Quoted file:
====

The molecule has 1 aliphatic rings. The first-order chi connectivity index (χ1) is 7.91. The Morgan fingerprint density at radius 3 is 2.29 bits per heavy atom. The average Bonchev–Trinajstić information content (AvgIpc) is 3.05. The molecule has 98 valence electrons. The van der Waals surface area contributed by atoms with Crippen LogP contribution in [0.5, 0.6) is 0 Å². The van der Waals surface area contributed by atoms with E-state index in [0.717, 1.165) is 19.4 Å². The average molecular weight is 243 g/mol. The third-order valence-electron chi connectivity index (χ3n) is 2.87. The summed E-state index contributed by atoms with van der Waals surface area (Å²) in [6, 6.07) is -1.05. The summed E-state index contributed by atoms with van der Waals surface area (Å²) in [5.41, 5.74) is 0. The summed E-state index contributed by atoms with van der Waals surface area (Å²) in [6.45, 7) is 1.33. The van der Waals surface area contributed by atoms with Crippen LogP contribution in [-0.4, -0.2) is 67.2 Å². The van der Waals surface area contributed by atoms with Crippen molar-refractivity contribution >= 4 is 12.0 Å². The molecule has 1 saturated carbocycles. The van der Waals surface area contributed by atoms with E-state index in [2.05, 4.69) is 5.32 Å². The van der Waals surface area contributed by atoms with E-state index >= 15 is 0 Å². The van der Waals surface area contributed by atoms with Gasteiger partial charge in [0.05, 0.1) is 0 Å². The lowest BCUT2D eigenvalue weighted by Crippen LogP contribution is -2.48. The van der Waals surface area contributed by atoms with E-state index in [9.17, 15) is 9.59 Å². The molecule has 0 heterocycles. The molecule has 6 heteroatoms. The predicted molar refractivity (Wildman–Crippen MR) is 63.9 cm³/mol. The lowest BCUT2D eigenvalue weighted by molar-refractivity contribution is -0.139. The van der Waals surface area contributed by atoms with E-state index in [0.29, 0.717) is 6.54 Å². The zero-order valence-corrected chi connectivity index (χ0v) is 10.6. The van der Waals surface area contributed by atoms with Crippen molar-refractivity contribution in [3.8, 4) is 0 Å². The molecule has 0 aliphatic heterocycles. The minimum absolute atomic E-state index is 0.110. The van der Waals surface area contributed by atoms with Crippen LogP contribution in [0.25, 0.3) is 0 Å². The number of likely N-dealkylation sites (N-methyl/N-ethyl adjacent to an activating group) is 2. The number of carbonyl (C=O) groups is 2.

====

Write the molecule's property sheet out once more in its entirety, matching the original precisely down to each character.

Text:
The molecule has 1 aliphatic rings. The first-order chi connectivity index (χ1) is 7.91. The Morgan fingerprint density at radius 3 is 2.29 bits per heavy atom. The average Bonchev–Trinajstić information content (AvgIpc) is 3.05. The molecule has 98 valence electrons. The van der Waals surface area contributed by atoms with Crippen LogP contribution in [0.5, 0.6) is 0 Å². The van der Waals surface area contributed by atoms with E-state index in [0.717, 1.165) is 19.4 Å². The average molecular weight is 243 g/mol. The third-order valence-electron chi connectivity index (χ3n) is 2.87. The summed E-state index contributed by atoms with van der Waals surface area (Å²) in [6, 6.07) is -1.05. The summed E-state index contributed by atoms with van der Waals surface area (Å²) in [5.41, 5.74) is 0. The summed E-state index contributed by atoms with van der Waals surface area (Å²) in [6.45, 7) is 1.33. The van der Waals surface area contributed by atoms with Crippen LogP contribution in [-0.4, -0.2) is 67.2 Å². The van der Waals surface area contributed by atoms with Crippen molar-refractivity contribution >= 4 is 12.0 Å². The molecule has 1 saturated carbocycles. The van der Waals surface area contributed by atoms with E-state index in [2.05, 4.69) is 5.32 Å². The van der Waals surface area contributed by atoms with E-state index >= 15 is 0 Å². The van der Waals surface area contributed by atoms with Gasteiger partial charge in [0.05, 0.1) is 0 Å². The lowest BCUT2D eigenvalue weighted by Crippen LogP contribution is -2.48. The van der Waals surface area contributed by atoms with E-state index in [9.17, 15) is 9.59 Å². The molecule has 0 heterocycles. The molecule has 6 heteroatoms. The predicted molar refractivity (Wildman–Crippen MR) is 63.9 cm³/mol. The lowest BCUT2D eigenvalue weighted by molar-refractivity contribution is -0.139. The van der Waals surface area contributed by atoms with E-state index in [0.29, 0.717) is 6.54 Å². The zero-order valence-corrected chi connectivity index (χ0v) is 10.6. The van der Waals surface area contributed by atoms with Crippen molar-refractivity contribution in [3.8, 4) is 0 Å². The molecule has 0 aliphatic heterocycles. The minimum absolute atomic E-state index is 0.110. The van der Waals surface area contributed by atoms with Crippen LogP contribution in [0.25, 0.3) is 0 Å². The number of likely N-dealkylation sites (N-methyl/N-ethyl adjacent to an activating group) is 2. The number of carbonyl (C=O) groups is 2.